Effectiveness of clear-cuttings in non-fragmented pine forests in relation to EU regulations for the eradication of the pine wood nematode.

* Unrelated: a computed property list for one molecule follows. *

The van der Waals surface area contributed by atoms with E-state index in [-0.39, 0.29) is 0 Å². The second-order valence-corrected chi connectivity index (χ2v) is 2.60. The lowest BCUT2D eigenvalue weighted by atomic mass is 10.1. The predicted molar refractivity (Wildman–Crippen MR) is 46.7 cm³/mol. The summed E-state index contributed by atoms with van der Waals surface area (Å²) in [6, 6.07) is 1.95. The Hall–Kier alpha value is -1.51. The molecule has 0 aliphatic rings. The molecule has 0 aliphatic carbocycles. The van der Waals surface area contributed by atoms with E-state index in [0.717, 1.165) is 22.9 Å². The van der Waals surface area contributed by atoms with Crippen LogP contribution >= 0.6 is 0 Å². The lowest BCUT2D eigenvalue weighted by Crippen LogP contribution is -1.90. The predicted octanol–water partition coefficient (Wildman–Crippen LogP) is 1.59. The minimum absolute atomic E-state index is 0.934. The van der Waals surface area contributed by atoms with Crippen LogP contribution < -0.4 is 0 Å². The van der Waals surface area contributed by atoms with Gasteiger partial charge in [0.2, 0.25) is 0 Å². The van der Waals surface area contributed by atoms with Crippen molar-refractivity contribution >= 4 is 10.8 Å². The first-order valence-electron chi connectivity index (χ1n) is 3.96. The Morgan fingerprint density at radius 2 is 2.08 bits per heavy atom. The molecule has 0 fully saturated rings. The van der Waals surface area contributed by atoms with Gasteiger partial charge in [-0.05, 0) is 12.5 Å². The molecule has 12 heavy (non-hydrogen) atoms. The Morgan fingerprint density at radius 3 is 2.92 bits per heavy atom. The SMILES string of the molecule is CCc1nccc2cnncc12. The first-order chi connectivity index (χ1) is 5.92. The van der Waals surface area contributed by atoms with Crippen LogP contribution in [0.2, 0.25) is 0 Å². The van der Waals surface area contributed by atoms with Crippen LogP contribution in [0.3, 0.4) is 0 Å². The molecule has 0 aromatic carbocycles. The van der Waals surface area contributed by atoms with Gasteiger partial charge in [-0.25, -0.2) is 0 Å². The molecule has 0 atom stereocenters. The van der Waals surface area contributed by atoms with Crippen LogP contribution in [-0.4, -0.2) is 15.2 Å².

The invasive pine wood nematode (PWN) Bursaphelenchus xylophilus is one of the most serious threats to pine forests across the world. Detected in Europe in 1999, it has largely spread despite containment measures. Following the European Union regulations, the requested eradication measure is to fell, remove and dispose of all susceptible plants within a clear-cut zone (CCZ) of a radius of 500 m around any infected tree. This measure is controversial since its effectiveness is questioned. An individual-based model, describing the dispersal of the nematode vector and the nematode transmission, was used to estimate the relationship between the radius and the effectiveness of the CCZ at eradicating the PWN. Clear-cutting of a 500-m radius is poorly effective in non-fragmented pine forests since it reduces the number of PWN transmissions by only 0.6%-11.5%. To significantly reduce the number of transmissions, the radius should be between 14 and 38 km, which is not technically nor ethically feasible. Policy implications. Our results, based on model simulations at a fine spatial scale, prove that clear-cutting susceptible trees 500 m around any infested tree-as requested by EU regulation to eradicate the PWN-is not effective in large and continuous pine forests. Instead, strengthened surveillance and sanitation felling could be explored.